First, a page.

Tuesday, December 11, 2007

Still 'Burning' after all these years



Above: the phenomenal Willi Ninja

BOWERY BOYS RECOMMEND is an occasional feature whereby we find an unusual movie or TV show that -- whether by accident or design -- uniquely captures an era of New York City better than any reference or history book. Other entrants in this particular film festival can be found HERE.

The Savoy Ballroom in Harlem saw the birth of the Swing-era 'Lindy hop' during the late 20s, a hip-swiveling dance named after Charles Lindburgh which became a regular move on dance floors. The Savoy would see a more radical mix of dance styles -- and a decidedly more adventurous clientele -- in the late 70s with the Harlem drag balls. The rest of the world was let in on this little secret in the cult classic 1990 documentary Paris Is Burning by Jennie Livingston.

'Paris' woke up many open-minded Americans -- and rankled just about everybody else -- to a community even further out of the spotlight than the 'mainstream' gay and lesbian community of that time. (Mainstream, of course, being relative in 1990.) Here were groups of primarily young black and Latino gay men and transgenders, with little evidence of stable home environment, enjoying the freedom of glamour and high fashion, elegance and performance on display on dancefloors in late 80s Harlem.

'Paris Is Burning' displayed the New York 'house' culture, groups of men under the aegis of various fashion houses -- featured in the movie are the houses of LaBeija, Ninja and Xtravaganza -- that serve practically as unofficial families. They meet on the dancefloor in competitions to emulate feminine and masculine stereotypes with just that extra added component of glamour. Fashion models, banji boys, military. Watching the competitions of 'realness' -- the ability to pass ones self in the real world as 'normal' -- has almost amusing relevance filmed as it was before the era of hyper-masculine gay appearances and culture of the 'down low'.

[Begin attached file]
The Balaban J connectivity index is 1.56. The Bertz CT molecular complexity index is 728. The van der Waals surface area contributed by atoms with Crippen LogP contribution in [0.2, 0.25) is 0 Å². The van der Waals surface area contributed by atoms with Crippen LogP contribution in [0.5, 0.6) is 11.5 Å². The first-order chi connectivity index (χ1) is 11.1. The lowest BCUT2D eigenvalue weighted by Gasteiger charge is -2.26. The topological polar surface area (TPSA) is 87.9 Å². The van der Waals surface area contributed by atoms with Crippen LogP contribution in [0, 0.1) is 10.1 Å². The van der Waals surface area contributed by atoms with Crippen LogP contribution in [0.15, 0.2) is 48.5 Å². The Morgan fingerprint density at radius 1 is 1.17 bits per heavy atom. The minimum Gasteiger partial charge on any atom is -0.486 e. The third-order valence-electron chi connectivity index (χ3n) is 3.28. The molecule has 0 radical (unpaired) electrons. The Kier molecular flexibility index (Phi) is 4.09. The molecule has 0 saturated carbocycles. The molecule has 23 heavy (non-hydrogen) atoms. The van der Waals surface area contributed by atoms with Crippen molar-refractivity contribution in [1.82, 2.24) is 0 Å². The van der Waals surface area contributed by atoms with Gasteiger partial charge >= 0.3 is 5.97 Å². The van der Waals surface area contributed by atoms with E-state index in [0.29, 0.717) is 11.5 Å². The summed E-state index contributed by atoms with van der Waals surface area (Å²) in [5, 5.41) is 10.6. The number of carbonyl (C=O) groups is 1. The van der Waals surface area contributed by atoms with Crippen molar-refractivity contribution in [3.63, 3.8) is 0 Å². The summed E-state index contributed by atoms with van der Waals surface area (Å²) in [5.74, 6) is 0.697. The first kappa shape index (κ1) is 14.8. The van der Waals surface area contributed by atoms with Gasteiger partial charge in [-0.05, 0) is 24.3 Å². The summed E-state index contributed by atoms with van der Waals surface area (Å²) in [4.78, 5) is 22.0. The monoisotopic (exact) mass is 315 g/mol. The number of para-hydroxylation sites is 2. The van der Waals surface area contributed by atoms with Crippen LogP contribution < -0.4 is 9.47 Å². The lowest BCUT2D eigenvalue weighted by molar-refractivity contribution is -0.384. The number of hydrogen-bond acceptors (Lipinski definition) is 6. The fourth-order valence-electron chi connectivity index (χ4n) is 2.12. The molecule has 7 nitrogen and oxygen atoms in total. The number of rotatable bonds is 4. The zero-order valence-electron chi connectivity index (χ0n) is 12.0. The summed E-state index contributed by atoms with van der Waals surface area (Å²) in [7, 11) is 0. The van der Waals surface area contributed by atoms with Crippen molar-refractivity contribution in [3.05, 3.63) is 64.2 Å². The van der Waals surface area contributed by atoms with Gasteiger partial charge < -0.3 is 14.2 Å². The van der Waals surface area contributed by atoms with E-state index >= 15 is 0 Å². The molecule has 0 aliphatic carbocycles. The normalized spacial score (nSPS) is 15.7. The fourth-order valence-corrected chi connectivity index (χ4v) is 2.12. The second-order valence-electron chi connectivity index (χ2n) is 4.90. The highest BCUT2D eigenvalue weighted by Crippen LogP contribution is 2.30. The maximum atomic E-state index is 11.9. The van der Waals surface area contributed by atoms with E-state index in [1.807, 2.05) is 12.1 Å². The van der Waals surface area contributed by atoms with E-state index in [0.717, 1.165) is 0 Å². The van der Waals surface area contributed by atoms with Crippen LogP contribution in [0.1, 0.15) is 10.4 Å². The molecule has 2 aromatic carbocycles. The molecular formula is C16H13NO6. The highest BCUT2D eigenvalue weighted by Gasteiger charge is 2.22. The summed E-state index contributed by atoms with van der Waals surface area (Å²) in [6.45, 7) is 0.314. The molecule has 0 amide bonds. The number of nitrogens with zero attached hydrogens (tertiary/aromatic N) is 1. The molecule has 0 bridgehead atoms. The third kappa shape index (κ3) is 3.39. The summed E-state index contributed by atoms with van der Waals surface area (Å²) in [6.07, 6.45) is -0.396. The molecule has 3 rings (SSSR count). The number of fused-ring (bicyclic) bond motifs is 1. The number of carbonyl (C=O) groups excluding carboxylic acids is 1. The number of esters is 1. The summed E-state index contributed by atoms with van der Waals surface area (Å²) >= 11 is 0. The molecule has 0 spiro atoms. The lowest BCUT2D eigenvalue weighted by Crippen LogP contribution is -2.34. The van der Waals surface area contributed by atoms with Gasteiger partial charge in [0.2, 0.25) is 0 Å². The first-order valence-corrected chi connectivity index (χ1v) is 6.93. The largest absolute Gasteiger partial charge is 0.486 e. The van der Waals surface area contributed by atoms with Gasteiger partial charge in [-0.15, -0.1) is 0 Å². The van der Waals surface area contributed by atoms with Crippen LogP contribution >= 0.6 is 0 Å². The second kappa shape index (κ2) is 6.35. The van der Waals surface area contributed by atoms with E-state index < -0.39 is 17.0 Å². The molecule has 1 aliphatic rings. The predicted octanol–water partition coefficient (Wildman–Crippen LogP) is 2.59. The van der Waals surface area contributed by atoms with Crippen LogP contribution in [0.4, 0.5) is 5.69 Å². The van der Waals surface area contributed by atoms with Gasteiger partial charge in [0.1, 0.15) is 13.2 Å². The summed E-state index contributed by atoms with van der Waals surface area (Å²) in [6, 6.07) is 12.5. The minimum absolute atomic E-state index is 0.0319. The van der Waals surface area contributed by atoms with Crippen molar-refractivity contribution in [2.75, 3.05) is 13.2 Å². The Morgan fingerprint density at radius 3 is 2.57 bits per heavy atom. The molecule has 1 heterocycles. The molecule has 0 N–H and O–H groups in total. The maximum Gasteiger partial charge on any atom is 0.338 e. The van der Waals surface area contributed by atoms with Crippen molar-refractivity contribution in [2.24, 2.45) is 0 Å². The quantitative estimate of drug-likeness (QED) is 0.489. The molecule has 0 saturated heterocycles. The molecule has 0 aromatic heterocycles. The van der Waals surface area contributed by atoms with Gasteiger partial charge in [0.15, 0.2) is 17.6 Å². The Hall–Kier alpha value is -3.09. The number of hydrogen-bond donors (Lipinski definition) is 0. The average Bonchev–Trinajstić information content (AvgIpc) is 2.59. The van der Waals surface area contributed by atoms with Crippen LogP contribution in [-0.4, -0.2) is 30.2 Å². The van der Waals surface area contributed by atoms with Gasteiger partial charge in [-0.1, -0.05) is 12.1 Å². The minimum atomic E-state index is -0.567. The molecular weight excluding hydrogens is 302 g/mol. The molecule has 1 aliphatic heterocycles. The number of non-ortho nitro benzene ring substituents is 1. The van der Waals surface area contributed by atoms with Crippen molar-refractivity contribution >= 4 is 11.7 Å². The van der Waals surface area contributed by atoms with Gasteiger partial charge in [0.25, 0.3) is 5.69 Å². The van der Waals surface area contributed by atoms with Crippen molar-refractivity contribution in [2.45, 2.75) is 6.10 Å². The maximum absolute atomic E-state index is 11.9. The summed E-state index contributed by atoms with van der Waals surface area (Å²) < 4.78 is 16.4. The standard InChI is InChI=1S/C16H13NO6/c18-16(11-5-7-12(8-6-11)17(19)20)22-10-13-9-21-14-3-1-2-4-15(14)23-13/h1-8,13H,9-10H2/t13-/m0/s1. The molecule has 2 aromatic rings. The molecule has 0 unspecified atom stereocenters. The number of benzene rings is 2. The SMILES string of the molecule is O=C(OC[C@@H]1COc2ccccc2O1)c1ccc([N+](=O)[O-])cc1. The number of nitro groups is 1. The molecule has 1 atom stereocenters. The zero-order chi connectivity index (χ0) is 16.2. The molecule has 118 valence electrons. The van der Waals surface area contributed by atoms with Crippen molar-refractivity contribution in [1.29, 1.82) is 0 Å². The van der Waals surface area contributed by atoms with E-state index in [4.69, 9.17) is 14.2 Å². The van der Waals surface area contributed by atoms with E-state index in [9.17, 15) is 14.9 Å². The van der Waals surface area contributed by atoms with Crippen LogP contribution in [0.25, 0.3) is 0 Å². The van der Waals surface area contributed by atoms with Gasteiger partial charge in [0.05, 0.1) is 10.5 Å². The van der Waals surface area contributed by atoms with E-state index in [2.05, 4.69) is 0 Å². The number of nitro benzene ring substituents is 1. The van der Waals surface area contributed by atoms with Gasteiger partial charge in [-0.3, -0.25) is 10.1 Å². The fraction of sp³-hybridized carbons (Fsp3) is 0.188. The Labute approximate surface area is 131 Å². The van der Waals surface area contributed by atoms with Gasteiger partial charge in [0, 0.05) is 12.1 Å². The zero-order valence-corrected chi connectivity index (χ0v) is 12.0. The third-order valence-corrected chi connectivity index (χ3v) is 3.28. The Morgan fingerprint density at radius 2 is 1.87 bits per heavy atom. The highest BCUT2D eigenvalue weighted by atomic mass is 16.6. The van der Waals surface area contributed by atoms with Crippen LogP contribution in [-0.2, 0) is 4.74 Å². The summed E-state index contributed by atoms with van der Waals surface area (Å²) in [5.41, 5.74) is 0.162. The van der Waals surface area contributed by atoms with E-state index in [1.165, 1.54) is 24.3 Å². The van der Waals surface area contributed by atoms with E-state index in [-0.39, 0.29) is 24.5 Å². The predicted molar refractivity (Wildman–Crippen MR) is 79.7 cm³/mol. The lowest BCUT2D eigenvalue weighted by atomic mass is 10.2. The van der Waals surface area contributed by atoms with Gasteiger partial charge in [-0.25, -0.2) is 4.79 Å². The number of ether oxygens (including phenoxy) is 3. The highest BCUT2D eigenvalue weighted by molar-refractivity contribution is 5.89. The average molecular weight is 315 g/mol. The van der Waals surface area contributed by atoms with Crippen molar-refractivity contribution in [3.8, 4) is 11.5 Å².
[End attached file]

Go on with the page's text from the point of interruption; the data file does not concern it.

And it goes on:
New York City looks drab next to the colorful and fabulous personalities. You can catch a glimpse of how the West Village piers once looked, but who's paying attention when Venus Extravaganza is talking? She's the most heartbreaking character -- I won't spoil why -- and has always been my favorite; faced with insurmountable obstacles, you still root for her as she describes her fantasy life to be a kept housewife and a fashion model. Livingston cleverly intercuts with pictures of at-the-time current models, images which are even more strikingly absurd now. Venus might be happy to know she looks more like a model of today than any of those women.

Many of the greatest personalities in 'Paris' are no longer with us, giving the movie an even more depressing weight. However, one of the featured stars Octavia St. Laurent (pictured above) is still looking great -- although she now calls herself Heavenly Angel Octavia St. Laurent. Like the Lindy hop, another dance borne from the floors of the Savoy, voguing, as infiltrated modern pop music, from Madonna to Britney Spears.

And some members of the houses have gone on to mainstream success. Willi Ninji, who passed away last year, became a recording artist and dance coach, notably to Paris Hilton. Another member of the house of Ninja, Benny Ninja, is a frequent guest on America's Next Top Model.

And while the visibility of the Harlem ballroom danceoffs may have peeked with 'Paris Is Burning', they're still going strong, particularly in other cities like Atlanta and Los Angeles. The House of Ultra-Omni recently celebrated their 25th anniversary. While the younger generation now 'perform' as modern stars like Jay Z, there's still plenty of glamour and confidence to go around.

If you haven't seen 'Paris Is Burning' in a few years, I highly recommend another viewing and maybe a little private voguing in your living room.

Below: The style of Kevin Ultra-Omni, at his house's anniversary party



Above photo: Ann Johansson for The New York Times

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